Today, the world lost a great citizen; Mexico lost a Grand Dame; and I lost my grandmother, Lady Dolores Francis Hadow.
Lola (or Lolita), as she was known to her friends and Ata, as she was known to her grandchildren, was born in New York City on March 23, 1917. Her parents (both American) were living in Mexico, where her father had a mining and lumber business. Soon after she was born, my great grandparents returned to Mexico with Lolita in tow. Aside from her days in boarding school and college, Lola never lived in the United States again.
In 1939, Lola married my grandfather, Joseph Turner, in Mexico City. Two years later, my dad, Michael, was born, and eight years after that, my aunt, Gay, came along. Grandad, a Mexican national by birth, had duel citizenship with England and served in the Canadian Army during World War II. My father's first international trip was in 1944, when he and Ata flew up to New York to visit my grandfather during one of his leaves. They went on a DC-3, which was a 2-engine, 21 passenger plane that had 2 wheels under the wings and a little one under the tail. The plane cruised at about 160-170 MPH and took two full days to get from Mexico City to New York.
In 1954, Lola and Joe divorced, and a couple of years later, Lola married Michael Hadow, a British diplomat, in London. During their years together, Michael served in the Foreign Office in London, was Minister in the British Embassy in Paris, and served terms as British Ambassador in Tel Aviv, Israel and in Buenos Aires, Argentina. In 1972, Michael was knighted for his services in the Foreign Office and Lola became Lady Hadow. Michael and Lola divorced a few years later, and Lola returned to Mexico to live with her daughter, Gay (whom we call "Tia").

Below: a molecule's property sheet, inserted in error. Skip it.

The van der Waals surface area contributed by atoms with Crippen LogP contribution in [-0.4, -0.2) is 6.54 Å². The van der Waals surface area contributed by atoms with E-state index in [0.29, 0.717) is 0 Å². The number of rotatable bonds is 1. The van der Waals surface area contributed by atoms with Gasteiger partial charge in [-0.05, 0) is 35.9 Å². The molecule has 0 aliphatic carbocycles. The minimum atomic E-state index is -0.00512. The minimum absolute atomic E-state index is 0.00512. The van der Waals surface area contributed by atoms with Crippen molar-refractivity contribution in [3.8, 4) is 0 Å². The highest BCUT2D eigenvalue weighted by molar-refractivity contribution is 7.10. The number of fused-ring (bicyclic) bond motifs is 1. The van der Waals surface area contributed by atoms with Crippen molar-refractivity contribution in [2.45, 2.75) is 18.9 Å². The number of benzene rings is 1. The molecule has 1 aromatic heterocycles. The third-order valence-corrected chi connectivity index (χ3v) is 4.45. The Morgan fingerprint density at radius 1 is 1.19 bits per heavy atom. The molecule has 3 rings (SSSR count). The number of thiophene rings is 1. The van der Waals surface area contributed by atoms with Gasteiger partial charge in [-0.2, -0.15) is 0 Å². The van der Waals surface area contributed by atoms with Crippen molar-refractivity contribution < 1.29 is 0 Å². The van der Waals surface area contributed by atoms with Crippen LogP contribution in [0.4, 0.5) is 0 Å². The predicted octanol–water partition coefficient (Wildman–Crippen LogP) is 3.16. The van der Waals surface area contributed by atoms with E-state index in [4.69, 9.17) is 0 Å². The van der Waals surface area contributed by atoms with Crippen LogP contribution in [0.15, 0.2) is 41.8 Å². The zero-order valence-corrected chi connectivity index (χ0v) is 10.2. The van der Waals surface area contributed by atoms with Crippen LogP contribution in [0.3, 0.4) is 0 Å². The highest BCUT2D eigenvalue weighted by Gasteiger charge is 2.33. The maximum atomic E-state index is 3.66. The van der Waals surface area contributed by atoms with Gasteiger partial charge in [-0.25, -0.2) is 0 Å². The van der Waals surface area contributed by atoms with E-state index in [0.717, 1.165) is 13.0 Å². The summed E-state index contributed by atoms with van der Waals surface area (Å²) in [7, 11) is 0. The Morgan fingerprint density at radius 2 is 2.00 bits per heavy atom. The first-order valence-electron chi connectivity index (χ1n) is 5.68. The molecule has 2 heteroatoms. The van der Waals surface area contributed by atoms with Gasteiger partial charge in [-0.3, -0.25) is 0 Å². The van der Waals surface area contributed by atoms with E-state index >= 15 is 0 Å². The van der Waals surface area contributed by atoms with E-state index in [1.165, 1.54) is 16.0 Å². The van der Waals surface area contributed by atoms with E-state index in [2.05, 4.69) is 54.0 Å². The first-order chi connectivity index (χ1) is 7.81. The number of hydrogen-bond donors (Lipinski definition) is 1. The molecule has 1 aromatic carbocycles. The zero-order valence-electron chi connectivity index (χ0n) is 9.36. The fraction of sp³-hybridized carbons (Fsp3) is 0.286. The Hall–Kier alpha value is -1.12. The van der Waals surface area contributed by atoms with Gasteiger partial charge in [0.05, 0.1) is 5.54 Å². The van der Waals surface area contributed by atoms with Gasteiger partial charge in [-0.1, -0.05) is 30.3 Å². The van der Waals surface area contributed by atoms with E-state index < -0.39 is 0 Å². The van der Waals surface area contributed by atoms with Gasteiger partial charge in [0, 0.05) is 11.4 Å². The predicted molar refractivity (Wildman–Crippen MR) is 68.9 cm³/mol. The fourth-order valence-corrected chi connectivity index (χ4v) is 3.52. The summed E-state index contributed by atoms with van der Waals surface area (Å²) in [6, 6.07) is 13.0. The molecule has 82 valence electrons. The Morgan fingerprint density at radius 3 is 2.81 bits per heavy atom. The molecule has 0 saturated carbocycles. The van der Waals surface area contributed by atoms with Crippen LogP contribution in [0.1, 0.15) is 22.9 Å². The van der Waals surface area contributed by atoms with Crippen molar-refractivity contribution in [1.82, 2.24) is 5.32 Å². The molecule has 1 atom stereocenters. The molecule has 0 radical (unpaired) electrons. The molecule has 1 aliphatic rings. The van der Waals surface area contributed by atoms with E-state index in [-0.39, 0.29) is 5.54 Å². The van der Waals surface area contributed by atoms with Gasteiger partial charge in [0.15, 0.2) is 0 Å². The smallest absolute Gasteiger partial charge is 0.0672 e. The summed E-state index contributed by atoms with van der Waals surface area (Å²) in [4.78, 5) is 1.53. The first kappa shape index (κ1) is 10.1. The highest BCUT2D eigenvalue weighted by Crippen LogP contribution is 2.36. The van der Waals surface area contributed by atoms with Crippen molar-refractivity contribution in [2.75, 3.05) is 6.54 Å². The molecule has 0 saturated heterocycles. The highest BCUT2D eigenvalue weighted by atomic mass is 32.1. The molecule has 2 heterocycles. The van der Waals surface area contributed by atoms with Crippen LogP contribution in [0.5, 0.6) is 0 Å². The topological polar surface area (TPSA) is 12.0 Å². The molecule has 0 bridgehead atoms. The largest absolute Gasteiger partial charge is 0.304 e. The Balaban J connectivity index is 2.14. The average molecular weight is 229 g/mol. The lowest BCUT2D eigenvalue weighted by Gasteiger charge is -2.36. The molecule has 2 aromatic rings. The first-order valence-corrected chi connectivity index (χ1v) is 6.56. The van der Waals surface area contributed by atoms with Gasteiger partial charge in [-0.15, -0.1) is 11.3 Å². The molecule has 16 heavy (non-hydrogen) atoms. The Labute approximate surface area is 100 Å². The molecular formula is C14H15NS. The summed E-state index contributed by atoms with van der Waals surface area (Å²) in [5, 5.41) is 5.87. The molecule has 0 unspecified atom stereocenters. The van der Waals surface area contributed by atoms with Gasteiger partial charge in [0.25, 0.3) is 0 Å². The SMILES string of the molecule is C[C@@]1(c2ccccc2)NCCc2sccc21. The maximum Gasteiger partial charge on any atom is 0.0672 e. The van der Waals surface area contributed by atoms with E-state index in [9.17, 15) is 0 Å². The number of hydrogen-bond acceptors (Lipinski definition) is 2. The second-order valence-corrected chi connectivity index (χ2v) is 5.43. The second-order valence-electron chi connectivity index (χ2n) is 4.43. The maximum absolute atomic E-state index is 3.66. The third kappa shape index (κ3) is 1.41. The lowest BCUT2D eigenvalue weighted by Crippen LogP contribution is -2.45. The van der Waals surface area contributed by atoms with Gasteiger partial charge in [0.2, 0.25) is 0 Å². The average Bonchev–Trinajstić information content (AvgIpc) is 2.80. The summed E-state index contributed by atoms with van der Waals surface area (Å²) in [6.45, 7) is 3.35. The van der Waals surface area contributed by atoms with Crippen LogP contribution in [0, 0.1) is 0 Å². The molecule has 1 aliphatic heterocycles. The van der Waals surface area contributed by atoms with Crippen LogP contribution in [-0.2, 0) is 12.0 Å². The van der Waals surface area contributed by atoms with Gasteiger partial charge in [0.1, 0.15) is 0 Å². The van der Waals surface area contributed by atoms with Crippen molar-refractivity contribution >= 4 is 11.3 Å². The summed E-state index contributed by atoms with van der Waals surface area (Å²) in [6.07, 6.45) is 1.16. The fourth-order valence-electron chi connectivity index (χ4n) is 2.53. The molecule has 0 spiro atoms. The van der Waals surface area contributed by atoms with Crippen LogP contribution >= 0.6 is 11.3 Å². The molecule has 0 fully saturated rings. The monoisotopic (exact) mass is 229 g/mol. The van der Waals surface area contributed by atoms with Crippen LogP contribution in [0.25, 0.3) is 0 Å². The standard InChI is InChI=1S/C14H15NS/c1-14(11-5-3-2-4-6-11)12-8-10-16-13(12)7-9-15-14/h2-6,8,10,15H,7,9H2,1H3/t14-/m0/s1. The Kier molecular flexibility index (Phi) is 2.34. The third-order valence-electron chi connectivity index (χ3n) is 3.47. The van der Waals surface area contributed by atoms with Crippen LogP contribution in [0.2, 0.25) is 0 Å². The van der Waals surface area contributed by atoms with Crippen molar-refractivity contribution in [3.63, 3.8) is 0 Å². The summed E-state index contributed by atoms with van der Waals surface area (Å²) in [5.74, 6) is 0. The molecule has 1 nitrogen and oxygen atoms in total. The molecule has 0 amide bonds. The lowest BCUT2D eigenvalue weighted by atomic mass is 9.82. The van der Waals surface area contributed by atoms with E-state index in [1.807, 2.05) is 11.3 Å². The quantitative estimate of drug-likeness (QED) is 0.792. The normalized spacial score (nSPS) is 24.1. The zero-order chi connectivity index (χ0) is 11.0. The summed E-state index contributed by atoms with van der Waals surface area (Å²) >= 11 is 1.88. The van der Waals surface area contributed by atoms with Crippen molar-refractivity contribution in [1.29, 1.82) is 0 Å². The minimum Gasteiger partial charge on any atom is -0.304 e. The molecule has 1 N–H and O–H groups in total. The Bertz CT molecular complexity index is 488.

This was when I got to know her.
I loved my grandmother deeply. Even as a child, Ata always treated me like an adult. I don't remember her ever using the grandparental "baby voice" with me, and I certainly don't remember her ever really scolding me - (which is probably why, as a kid, I loved hanging out with her so much). I don't recall there ever being many toys for us to play with at her house, but she did keep three notebooks (one for me and each of my brothers) in a drawer next to a box of coloured pencils. On Sunday afternoons, I would sit in her living room and colour, while she and Tia visited with my parents. After I'd get bored with colouring, I'd wander around the house, looking at all the black and white photographs hanging on the walls.
No, Ata was not your typical grandmother. I thought of her more as a friend, a person I loved talking to and spending time with. I was fascinated with her life in Europe, the Middle East and South America. She was my living, breathing (and equally as beautiful) Ingrid Bergman. Despite my incessant questions and fascination with her life - the places she'd lived, the things she'd seen, the people she'd met - she rarely spoke of them unless asked. And when she did, it was with an almost passive voice - as if she could not understand what all the fuss was about.
Lolita loved animals, especially dogs, and had the most beautiful smile and exquisite hands. She loved watching PBS, especially "All Creatures Great and Small" and the Agatha Christie "Poirot" series. She had a very close circle of friends in Mexico, getting together often for "Ladies' Lunches", which were never complete without the standard glass of sherry or tequila (or both). She was always impeccably dressed and accessorised, even when she was dressed down, and her beautiful, long nails were always painted a light rose. Lolita had a beauty mark above her lip, which she accented with a sharp eyeliner - something I always thought was so glamorous, and even tried out once or twice myself (with little success).
I deeply regret that in the last few years of her life, Ata and I didn't see each other very much. Living so far away, with a full time job and two children made it very hard for us to visit, especially to a place like Mexico City. And Ata's health made it difficult for her to travel long distances. I'm grateful though, that although she never met my son, she did meet my daughter (whose original due date, ironically, was March 23rd- Ata's birthday). I spoke to her often, though in hindsight, not often enough. What I wouldn't give to hear her voice again.
Godspeed, Ata. I love you.